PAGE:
Sylvia Plath and Ted Hughes met in 1956 at a drunken party for the launch of a Cambridge literary magazine. Hughes had graduated a couple of years earlier and had few poems in it.

Upon her arrival at the party, Plath spotted what she later described in her diary as a “big, dark, hunky boy.”  It was Ted Hughes. When he introduced himself to her, she recited a few lines from one of his poems, The Casualty, published earlier that day.

The music was loud making it difficult to converse, so he invited her for a brandy in another room. They joked about one of his editor friends who had written an unfavorable critique of Plath’s poetry in a different literary magazine. At 23, she was already a fairly accomplished author, having her poems and short stories published in a national magazines, including Harper’s and Atlantic Monthly.

Suddenly he kisses her “bang, smash on the mouth,” ripping her headband with such force her earrings popped off. As he moves to kiss her neck she bites his cheek “long and hard.” Blood was gushing down his face as they left the room.

She composed Pursuit two days after the encounter.

Dans le fond des forêts votre image me suit.

There is a panther stalks me down:
One day I’ll have my death of him;
His greed has set the woods aflame,
He prowls more lordly than the sun.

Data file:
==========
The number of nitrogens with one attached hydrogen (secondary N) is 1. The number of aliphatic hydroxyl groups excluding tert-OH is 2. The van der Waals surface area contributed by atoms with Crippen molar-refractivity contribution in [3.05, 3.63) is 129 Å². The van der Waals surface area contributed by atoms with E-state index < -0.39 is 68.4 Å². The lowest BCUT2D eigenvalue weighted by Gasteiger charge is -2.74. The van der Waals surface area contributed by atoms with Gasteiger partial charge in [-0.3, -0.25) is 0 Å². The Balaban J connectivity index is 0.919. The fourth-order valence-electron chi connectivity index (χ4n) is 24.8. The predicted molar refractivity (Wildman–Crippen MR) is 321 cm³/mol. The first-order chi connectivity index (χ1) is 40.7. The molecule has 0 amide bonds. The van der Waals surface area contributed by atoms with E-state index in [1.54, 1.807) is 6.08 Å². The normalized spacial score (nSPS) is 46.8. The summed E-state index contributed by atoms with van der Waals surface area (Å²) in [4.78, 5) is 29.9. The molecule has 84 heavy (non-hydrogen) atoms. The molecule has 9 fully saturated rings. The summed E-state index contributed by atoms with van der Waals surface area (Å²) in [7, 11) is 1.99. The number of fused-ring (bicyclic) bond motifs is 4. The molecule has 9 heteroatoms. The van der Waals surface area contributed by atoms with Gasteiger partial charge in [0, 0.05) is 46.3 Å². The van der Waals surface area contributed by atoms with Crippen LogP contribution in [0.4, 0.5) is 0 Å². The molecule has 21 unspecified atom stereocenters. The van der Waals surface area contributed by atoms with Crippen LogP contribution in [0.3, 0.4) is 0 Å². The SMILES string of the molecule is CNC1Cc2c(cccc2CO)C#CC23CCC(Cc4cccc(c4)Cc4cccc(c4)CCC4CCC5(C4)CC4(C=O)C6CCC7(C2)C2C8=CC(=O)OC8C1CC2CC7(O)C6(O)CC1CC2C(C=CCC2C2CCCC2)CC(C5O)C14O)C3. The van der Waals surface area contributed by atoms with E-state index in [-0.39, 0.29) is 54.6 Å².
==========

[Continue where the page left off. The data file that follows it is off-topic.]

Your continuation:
Most soft, most suavely glides that step,
Advancing always at my back;
From gaunt hemlock, rooks croak havoc:
The hunt is on, and sprung the trap.
Flayed by thorns I trek the rocks,
Haggard through the hot white noon.
Along red network of his veins
What fires run, what craving wakes?

Insatiate, he ransacks the land
Condemned by our ancestral fault,
Crying:  blood, let blood be spilt;
Meat must glut his mouth’s raw wound.
Keen the rending teeth and sweet
The singeing fury of his fur;
His kisses parch, each paw’s a briar,
Doom consummates that appetite.
In the wake of this fierce cat,
Kindled like torches for his joy,
Charred and ravened women lie,
Become his starving body’s bait.

Profile of Ted Hughes.  Illustration by Sylvia Plath 1956.

Profile of Ted Hughes. Illustration by Sylvia Plath 1956.

Now hills hatch menace, spawning shade;
Midnight cloaks the sultry grove;
The black marauder, hauled by love
On fluent haunches, keeps my speed.
Behind snarled thickets of my eyes
Lurks the lithe one; in dreams’ ambush
Bright those claws that mar the flesh
And hungry, hungry, those taut thighs.
His ardor snares me, lights the trees,
And I run flaring in my skin;
What lull, what cool can lap me in
When burns and brands that yellow gaze?

I hurl my heart to halt his pace,
To quench his thirst I squander blood;
He eats, and still his need seeks food,
Compels a total sacrifice.
His voice waylays me, spells a trance,
The gutted forest falls to ash;
Appalled by secret want, I rush
From such assault of radiance.
Entering the tower of my fears,
I shut my doors on that dark guilt,
I bolt the door, each door I bolt.
Blood quickens, gonging in my ears:

The panther’s tread is on the stairs,
Coming up and up the stairs.


 FORESHADOW: The pair married after a four-month steamy romance.